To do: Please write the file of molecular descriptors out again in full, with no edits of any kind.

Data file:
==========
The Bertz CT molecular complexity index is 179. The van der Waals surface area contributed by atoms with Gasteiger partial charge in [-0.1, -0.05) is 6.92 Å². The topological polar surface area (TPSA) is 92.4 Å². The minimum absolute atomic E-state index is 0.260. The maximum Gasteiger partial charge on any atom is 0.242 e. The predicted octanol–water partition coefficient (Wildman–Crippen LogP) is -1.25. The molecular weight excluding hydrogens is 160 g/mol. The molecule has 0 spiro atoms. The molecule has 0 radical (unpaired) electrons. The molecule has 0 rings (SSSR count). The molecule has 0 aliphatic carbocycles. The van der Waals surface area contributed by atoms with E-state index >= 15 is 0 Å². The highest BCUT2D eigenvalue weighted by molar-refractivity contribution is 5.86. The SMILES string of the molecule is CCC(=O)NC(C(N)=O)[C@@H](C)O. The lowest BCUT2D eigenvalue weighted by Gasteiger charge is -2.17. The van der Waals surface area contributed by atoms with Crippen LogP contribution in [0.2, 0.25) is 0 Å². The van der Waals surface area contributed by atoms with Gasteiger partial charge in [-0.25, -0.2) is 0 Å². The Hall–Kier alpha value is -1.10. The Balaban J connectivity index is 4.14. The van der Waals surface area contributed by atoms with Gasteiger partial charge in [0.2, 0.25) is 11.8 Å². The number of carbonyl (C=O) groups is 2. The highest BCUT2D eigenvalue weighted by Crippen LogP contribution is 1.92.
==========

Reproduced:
The Bertz CT molecular complexity index is 179. The van der Waals surface area contributed by atoms with Gasteiger partial charge in [-0.1, -0.05) is 6.92 Å². The topological polar surface area (TPSA) is 92.4 Å². The minimum absolute atomic E-state index is 0.260. The maximum Gasteiger partial charge on any atom is 0.242 e. The predicted octanol–water partition coefficient (Wildman–Crippen LogP) is -1.25. The molecular weight excluding hydrogens is 160 g/mol. The molecule has 0 spiro atoms. The molecule has 0 radical (unpaired) electrons. The molecule has 0 rings (SSSR count). The molecule has 0 aliphatic carbocycles. The van der Waals surface area contributed by atoms with E-state index >= 15 is 0 Å². The highest BCUT2D eigenvalue weighted by molar-refractivity contribution is 5.86. The SMILES string of the molecule is CCC(=O)NC(C(N)=O)[C@@H](C)O. The lowest BCUT2D eigenvalue weighted by Gasteiger charge is -2.17. The van der Waals surface area contributed by atoms with Crippen LogP contribution in [0.2, 0.25) is 0 Å². The van der Waals surface area contributed by atoms with Gasteiger partial charge in [-0.25, -0.2) is 0 Å². The Hall–Kier alpha value is -1.10. The Balaban J connectivity index is 4.14. The van der Waals surface area contributed by atoms with Gasteiger partial charge in [0.2, 0.25) is 11.8 Å². The number of carbonyl (C=O) groups is 2. The highest BCUT2D eigenvalue weighted by Crippen LogP contribution is 1.92.